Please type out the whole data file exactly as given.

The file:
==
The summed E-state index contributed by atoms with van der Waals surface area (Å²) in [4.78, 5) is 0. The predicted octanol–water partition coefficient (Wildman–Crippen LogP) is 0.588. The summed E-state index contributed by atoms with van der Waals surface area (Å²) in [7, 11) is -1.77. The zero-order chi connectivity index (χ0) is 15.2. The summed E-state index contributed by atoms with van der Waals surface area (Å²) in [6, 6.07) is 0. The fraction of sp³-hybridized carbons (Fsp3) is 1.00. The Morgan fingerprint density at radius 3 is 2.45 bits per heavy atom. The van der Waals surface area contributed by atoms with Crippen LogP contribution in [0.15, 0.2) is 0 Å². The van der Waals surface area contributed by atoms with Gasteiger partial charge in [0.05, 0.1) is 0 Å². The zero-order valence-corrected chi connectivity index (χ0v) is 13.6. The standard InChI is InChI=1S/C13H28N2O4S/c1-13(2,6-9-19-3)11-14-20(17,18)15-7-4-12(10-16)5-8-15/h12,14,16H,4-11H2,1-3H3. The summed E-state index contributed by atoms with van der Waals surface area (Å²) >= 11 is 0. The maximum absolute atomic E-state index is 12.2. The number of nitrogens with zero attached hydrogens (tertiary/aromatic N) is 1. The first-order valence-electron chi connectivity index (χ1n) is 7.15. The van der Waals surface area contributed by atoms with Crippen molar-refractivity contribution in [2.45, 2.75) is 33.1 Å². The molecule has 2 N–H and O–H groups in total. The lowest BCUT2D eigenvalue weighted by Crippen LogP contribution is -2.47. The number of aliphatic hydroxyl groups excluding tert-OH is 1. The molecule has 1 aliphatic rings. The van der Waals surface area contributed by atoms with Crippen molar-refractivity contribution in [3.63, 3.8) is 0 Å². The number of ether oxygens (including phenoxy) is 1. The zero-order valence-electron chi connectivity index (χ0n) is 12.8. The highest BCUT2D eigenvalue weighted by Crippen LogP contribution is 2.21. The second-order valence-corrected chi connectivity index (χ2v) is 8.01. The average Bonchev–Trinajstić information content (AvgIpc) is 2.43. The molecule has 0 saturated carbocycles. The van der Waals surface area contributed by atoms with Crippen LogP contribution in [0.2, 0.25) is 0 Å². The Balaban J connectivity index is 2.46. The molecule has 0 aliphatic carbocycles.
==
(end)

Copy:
The summed E-state index contributed by atoms with van der Waals surface area (Å²) in [4.78, 5) is 0. The predicted octanol–water partition coefficient (Wildman–Crippen LogP) is 0.588. The summed E-state index contributed by atoms with van der Waals surface area (Å²) in [7, 11) is -1.77. The zero-order chi connectivity index (χ0) is 15.2. The summed E-state index contributed by atoms with van der Waals surface area (Å²) in [6, 6.07) is 0. The fraction of sp³-hybridized carbons (Fsp3) is 1.00. The Morgan fingerprint density at radius 3 is 2.45 bits per heavy atom. The van der Waals surface area contributed by atoms with Crippen LogP contribution in [0.15, 0.2) is 0 Å². The van der Waals surface area contributed by atoms with Gasteiger partial charge in [0.05, 0.1) is 0 Å². The zero-order valence-corrected chi connectivity index (χ0v) is 13.6. The standard InChI is InChI=1S/C13H28N2O4S/c1-13(2,6-9-19-3)11-14-20(17,18)15-7-4-12(10-16)5-8-15/h12,14,16H,4-11H2,1-3H3. The summed E-state index contributed by atoms with van der Waals surface area (Å²) >= 11 is 0. The maximum absolute atomic E-state index is 12.2. The number of nitrogens with zero attached hydrogens (tertiary/aromatic N) is 1. The first-order valence-electron chi connectivity index (χ1n) is 7.15. The van der Waals surface area contributed by atoms with Crippen molar-refractivity contribution in [2.45, 2.75) is 33.1 Å². The molecule has 2 N–H and O–H groups in total. The lowest BCUT2D eigenvalue weighted by Crippen LogP contribution is -2.47. The number of aliphatic hydroxyl groups excluding tert-OH is 1. The molecule has 1 aliphatic rings. The van der Waals surface area contributed by atoms with Crippen molar-refractivity contribution in [3.63, 3.8) is 0 Å². The number of ether oxygens (including phenoxy) is 1. The zero-order valence-electron chi connectivity index (χ0n) is 12.8. The highest BCUT2D eigenvalue weighted by Crippen LogP contribution is 2.21. The second-order valence-corrected chi connectivity index (χ2v) is 8.01. The average Bonchev–Trinajstić information content (AvgIpc) is 2.43. The molecule has 0 saturated carbocycles. The van der Waals surface area contributed by atoms with Crippen LogP contribution in [0.2, 0.25) is 0 Å². The Balaban J connectivity index is 2.46. The molecule has 0 aliphatic carbocycles.